Wins come easy for Boston College women’s hockey. With 24 victories this season under its belt, BC (24-0-0, 16-0-0 Hockey East) has demonstrated its methodical path to a win: strong defense, a wall of a goalie, and fast-paced offense. A first-period goal to start it off, an obligatory point from Alex Carpenter (with an assist by Haley Skarupa), and a few more shots chipped in to seal the deal. It’s almost a formula.
That formula was tested when they faced Harvard University, the last team the Eagles lost to—way back on Mar. 21, 2015. In the 2-0 win against the Crimson (10-7-1, 7-5-1 ECAC), BC’s goals came from the third line, with no points earned by Skarupa and Carpenter. In addition, Harvard’s offense tried to chip away at goalie Katie Burt, hitting her with far more shots than she is used to seeing.
The Crimson staved off an offensive strike by the Eagles until halfway through the first period. When third-line forward Tori Sullivan skated up the ice and shot at the net, it was deflected by Harvard goalie Emerance Maschmeyer, the player who shut down BC’s win streak last season. Meghan Grieves took advantage of the disoriented goalkeeper and snuck in her own shot, giving BC the lead.
Later, nearing the end of the second period, Grieves and Sullivan partnered for another goal that would rival a Skarupa-Carpenter collaboration. After a pass from Sullivan, Grieves streaked toward the net, backhanding the puck past Maschmeyer to add some insurance.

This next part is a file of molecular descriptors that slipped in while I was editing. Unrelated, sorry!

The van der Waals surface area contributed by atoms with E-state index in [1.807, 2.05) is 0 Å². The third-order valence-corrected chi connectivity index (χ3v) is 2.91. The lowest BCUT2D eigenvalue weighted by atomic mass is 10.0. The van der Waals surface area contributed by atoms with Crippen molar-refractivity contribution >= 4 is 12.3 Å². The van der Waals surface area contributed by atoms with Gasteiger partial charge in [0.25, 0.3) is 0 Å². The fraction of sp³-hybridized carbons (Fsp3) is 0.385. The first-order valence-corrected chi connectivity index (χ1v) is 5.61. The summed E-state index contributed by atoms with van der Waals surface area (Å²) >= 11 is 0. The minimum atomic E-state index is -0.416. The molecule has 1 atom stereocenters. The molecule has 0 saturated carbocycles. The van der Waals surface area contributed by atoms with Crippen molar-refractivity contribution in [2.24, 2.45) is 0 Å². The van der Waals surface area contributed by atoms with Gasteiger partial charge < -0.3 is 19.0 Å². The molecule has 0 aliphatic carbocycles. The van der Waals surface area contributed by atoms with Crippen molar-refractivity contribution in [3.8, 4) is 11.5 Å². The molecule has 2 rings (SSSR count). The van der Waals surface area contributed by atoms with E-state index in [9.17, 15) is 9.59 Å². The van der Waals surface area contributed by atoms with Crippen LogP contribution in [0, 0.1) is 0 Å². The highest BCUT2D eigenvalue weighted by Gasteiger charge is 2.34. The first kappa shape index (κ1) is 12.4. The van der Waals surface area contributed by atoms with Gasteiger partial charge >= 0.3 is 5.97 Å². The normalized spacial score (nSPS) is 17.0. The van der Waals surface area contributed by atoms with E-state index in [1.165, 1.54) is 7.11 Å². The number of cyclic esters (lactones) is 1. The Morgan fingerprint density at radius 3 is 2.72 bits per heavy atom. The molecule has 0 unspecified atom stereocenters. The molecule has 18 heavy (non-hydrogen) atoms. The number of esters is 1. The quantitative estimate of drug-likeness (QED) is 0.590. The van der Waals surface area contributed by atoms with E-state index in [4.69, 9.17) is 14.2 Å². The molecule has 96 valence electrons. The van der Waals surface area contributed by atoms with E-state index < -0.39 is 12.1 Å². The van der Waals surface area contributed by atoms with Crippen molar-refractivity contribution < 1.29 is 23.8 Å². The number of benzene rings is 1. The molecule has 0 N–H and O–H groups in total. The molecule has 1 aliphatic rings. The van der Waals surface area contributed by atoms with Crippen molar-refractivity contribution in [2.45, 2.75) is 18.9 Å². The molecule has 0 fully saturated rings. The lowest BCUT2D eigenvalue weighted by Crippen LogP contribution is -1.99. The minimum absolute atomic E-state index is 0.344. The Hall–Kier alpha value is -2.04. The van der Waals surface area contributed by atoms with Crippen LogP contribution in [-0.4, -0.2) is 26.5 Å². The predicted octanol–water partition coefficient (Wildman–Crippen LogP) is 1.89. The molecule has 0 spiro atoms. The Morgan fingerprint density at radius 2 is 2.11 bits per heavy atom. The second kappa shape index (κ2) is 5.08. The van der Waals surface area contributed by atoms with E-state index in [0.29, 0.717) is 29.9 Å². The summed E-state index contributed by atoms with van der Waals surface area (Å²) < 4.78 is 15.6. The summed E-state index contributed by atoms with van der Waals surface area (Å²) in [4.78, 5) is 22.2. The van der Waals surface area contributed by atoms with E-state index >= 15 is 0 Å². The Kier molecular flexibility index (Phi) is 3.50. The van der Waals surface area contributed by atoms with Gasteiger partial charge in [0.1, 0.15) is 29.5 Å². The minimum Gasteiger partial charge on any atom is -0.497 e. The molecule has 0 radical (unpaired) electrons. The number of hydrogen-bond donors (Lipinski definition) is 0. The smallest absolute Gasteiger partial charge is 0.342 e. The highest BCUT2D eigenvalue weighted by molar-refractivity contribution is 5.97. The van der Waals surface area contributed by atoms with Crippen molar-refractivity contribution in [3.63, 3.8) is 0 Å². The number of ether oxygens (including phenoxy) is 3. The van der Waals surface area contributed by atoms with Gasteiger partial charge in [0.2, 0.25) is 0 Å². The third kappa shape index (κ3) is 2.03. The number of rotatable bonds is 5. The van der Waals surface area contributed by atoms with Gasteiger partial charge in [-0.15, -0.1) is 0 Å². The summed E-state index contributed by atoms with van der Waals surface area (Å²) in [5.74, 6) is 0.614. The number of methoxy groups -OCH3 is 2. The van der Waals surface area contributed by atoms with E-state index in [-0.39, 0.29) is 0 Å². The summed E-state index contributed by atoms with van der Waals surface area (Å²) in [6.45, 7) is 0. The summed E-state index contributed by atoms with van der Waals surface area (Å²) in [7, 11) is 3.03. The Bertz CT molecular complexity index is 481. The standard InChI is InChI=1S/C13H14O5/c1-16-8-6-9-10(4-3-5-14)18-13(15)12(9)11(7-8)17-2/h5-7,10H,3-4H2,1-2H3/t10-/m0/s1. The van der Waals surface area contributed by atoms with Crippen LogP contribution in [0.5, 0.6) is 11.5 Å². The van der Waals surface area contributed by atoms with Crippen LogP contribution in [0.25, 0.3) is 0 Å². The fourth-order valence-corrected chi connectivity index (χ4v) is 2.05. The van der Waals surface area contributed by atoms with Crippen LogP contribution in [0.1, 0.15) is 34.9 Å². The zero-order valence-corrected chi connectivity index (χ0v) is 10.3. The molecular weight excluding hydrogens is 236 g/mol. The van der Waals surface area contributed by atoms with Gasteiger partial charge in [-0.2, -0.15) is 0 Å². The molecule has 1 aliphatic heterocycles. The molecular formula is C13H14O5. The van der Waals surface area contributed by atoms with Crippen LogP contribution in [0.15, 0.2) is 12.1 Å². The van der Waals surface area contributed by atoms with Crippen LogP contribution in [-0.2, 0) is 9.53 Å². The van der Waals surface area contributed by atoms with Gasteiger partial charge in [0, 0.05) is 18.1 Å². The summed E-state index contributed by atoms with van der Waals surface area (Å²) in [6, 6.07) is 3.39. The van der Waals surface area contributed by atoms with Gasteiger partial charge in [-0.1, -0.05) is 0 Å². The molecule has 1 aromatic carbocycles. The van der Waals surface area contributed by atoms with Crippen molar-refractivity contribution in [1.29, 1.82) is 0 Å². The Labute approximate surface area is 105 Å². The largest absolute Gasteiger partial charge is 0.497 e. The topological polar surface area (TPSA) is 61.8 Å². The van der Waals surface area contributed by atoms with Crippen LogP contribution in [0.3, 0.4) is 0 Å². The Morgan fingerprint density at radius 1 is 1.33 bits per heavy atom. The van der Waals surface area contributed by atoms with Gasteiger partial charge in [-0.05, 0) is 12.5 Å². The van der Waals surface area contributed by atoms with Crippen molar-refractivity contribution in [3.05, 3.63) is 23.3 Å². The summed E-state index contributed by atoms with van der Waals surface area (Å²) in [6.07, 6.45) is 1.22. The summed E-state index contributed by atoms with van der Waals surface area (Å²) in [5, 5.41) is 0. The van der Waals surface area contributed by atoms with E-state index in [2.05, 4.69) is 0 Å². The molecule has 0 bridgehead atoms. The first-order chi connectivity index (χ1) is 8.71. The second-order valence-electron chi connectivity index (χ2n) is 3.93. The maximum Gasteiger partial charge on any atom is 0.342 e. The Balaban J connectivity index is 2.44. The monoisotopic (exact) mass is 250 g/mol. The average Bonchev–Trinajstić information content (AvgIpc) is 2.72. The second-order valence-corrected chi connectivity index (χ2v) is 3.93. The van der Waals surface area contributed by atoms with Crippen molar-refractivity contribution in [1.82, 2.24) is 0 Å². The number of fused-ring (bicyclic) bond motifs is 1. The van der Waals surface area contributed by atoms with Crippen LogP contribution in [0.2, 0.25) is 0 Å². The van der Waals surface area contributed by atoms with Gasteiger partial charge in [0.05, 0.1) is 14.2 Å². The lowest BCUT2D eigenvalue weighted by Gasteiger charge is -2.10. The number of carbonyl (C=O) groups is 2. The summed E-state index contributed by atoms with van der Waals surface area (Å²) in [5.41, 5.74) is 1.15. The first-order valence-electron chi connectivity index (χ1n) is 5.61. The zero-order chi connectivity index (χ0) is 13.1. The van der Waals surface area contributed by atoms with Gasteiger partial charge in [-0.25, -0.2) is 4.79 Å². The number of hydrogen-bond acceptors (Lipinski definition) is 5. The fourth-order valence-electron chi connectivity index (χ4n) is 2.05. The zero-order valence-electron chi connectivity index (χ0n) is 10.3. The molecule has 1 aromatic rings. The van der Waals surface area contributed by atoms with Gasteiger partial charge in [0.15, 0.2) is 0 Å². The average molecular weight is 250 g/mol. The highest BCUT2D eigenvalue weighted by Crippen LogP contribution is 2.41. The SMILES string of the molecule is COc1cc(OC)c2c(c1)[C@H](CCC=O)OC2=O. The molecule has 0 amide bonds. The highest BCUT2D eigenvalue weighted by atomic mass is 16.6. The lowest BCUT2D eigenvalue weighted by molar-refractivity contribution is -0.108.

Unlike BC’s match against Merrimack College Jan. 17, in which the Warriors took eight shots, Harvard managed 29 against Burt. The goalie, who is not used to having so many shots on her, could have cracked under the pressure of lack of practice, but remained constant, giving the Crimson little leeway to sneak one in. BC was also cut off offensively, notching 38 shots, which is slightly under the team’s average of 41.6, and a stark contrast to the 55 it put up against Merrimack.
While extending their spotless record against a storied rival is reason enough to celebrate, the Eagles also accomplished several other milestones. Burt, in her 55th start with the team, reached 50 wins, becoming the youngest and quickest person to do so at 18 years and 358 days. She has given up 20 goals in the 20 games she has appeared in this season, earning her a .953 save percentage—just behind Ann-Renee Desbiens of University of Wisconsin’s .961.
Facing Harvard on the road hasn’t been easy for the Eagles. The victory is just the second in BC’s history at the Bright-Landry Hockey Center, with the last being on Valentine’s Day 2006. That win set a fire under the Eagles, who have gone 10-4-1 against the Crimson since that day, a far cry from the 1-21-0 record that BC maintained in the rivalry from its inception in 1996 to Feb. 13, 2006.
Though the number of goals scored in the game is one of the lowest for the Eagles this season, the victory shows a team that has evolved from last season. BC’s defeats against Harvard had scores of 3-2 and 2-1. With her ninth shutout of the season, Burt has demonstrated her ability to kill off any team’s offense, and the two goals from the third line prove that every Eagle has the scoring power to put the team on the winning side. If it all comes down to one goal in a meeting against Harvard again, it could very well be in BC’s favor.
Featured Image by Michael Sullivan / Heights Editor